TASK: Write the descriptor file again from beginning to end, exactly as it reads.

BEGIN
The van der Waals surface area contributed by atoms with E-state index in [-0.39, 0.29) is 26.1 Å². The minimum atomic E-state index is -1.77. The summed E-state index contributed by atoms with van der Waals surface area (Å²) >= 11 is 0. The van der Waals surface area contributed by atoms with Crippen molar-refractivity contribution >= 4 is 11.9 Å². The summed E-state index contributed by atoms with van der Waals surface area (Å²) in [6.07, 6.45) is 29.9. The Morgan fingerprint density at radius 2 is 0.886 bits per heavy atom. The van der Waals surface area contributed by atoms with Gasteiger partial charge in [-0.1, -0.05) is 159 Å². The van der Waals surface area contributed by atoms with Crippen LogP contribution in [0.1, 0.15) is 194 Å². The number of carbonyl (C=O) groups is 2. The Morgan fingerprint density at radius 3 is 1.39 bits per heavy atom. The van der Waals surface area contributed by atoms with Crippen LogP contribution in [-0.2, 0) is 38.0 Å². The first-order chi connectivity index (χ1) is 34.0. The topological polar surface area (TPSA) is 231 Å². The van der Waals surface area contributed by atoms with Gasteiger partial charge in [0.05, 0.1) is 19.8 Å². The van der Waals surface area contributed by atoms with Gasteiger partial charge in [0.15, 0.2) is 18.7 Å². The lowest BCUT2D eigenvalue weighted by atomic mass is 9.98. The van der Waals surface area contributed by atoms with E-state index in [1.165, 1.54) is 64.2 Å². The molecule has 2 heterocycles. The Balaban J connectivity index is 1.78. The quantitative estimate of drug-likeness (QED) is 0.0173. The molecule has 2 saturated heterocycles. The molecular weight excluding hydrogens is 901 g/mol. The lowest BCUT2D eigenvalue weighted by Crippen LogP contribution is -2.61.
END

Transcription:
The van der Waals surface area contributed by atoms with E-state index in [-0.39, 0.29) is 26.1 Å². The minimum atomic E-state index is -1.77. The summed E-state index contributed by atoms with van der Waals surface area (Å²) >= 11 is 0. The van der Waals surface area contributed by atoms with Crippen molar-refractivity contribution >= 4 is 11.9 Å². The summed E-state index contributed by atoms with van der Waals surface area (Å²) in [6.07, 6.45) is 29.9. The Morgan fingerprint density at radius 2 is 0.886 bits per heavy atom. The van der Waals surface area contributed by atoms with Gasteiger partial charge in [-0.1, -0.05) is 159 Å². The van der Waals surface area contributed by atoms with Crippen LogP contribution in [0.1, 0.15) is 194 Å². The number of carbonyl (C=O) groups is 2. The Morgan fingerprint density at radius 3 is 1.39 bits per heavy atom. The van der Waals surface area contributed by atoms with Crippen LogP contribution in [-0.2, 0) is 38.0 Å². The first-order chi connectivity index (χ1) is 34.0. The topological polar surface area (TPSA) is 231 Å². The van der Waals surface area contributed by atoms with Gasteiger partial charge in [0.05, 0.1) is 19.8 Å². The van der Waals surface area contributed by atoms with Gasteiger partial charge in [0.15, 0.2) is 18.7 Å². The lowest BCUT2D eigenvalue weighted by atomic mass is 9.98. The van der Waals surface area contributed by atoms with E-state index in [1.165, 1.54) is 64.2 Å². The molecule has 2 heterocycles. The Balaban J connectivity index is 1.78. The quantitative estimate of drug-likeness (QED) is 0.0173. The molecule has 2 saturated heterocycles. The molecular weight excluding hydrogens is 901 g/mol. The lowest BCUT2D eigenvalue weighted by Crippen LogP contribution is -2.61.